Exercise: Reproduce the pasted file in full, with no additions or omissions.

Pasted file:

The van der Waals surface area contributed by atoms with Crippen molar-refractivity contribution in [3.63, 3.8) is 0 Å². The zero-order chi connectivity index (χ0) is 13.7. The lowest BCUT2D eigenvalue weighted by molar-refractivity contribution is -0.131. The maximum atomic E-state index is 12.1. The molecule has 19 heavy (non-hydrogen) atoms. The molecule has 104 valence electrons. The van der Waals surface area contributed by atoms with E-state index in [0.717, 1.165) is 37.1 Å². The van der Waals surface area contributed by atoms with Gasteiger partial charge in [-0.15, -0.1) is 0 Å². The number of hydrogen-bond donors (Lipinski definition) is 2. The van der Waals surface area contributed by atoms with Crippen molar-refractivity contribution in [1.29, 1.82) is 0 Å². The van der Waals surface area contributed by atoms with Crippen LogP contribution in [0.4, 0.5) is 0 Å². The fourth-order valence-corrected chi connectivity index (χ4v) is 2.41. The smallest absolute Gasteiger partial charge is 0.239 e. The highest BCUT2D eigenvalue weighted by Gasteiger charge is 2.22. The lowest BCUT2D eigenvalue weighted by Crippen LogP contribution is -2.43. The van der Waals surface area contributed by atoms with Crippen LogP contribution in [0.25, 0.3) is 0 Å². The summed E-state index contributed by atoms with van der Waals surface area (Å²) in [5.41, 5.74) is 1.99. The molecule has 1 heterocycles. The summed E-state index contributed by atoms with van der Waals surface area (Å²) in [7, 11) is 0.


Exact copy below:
The van der Waals surface area contributed by atoms with Crippen molar-refractivity contribution in [3.63, 3.8) is 0 Å². The zero-order chi connectivity index (χ0) is 13.7. The lowest BCUT2D eigenvalue weighted by molar-refractivity contribution is -0.131. The maximum atomic E-state index is 12.1. The molecule has 19 heavy (non-hydrogen) atoms. The molecule has 104 valence electrons. The van der Waals surface area contributed by atoms with E-state index in [0.717, 1.165) is 37.1 Å². The van der Waals surface area contributed by atoms with Gasteiger partial charge in [-0.15, -0.1) is 0 Å². The number of hydrogen-bond donors (Lipinski definition) is 2. The van der Waals surface area contributed by atoms with Crippen molar-refractivity contribution in [1.29, 1.82) is 0 Å². The van der Waals surface area contributed by atoms with Crippen LogP contribution in [0.4, 0.5) is 0 Å². The fourth-order valence-corrected chi connectivity index (χ4v) is 2.41. The smallest absolute Gasteiger partial charge is 0.239 e. The highest BCUT2D eigenvalue weighted by Gasteiger charge is 2.22. The lowest BCUT2D eigenvalue weighted by Crippen LogP contribution is -2.43. The van der Waals surface area contributed by atoms with Crippen LogP contribution in [0.25, 0.3) is 0 Å². The summed E-state index contributed by atoms with van der Waals surface area (Å²) in [5.41, 5.74) is 1.99. The molecule has 1 heterocycles. The summed E-state index contributed by atoms with van der Waals surface area (Å²) in [7, 11) is 0.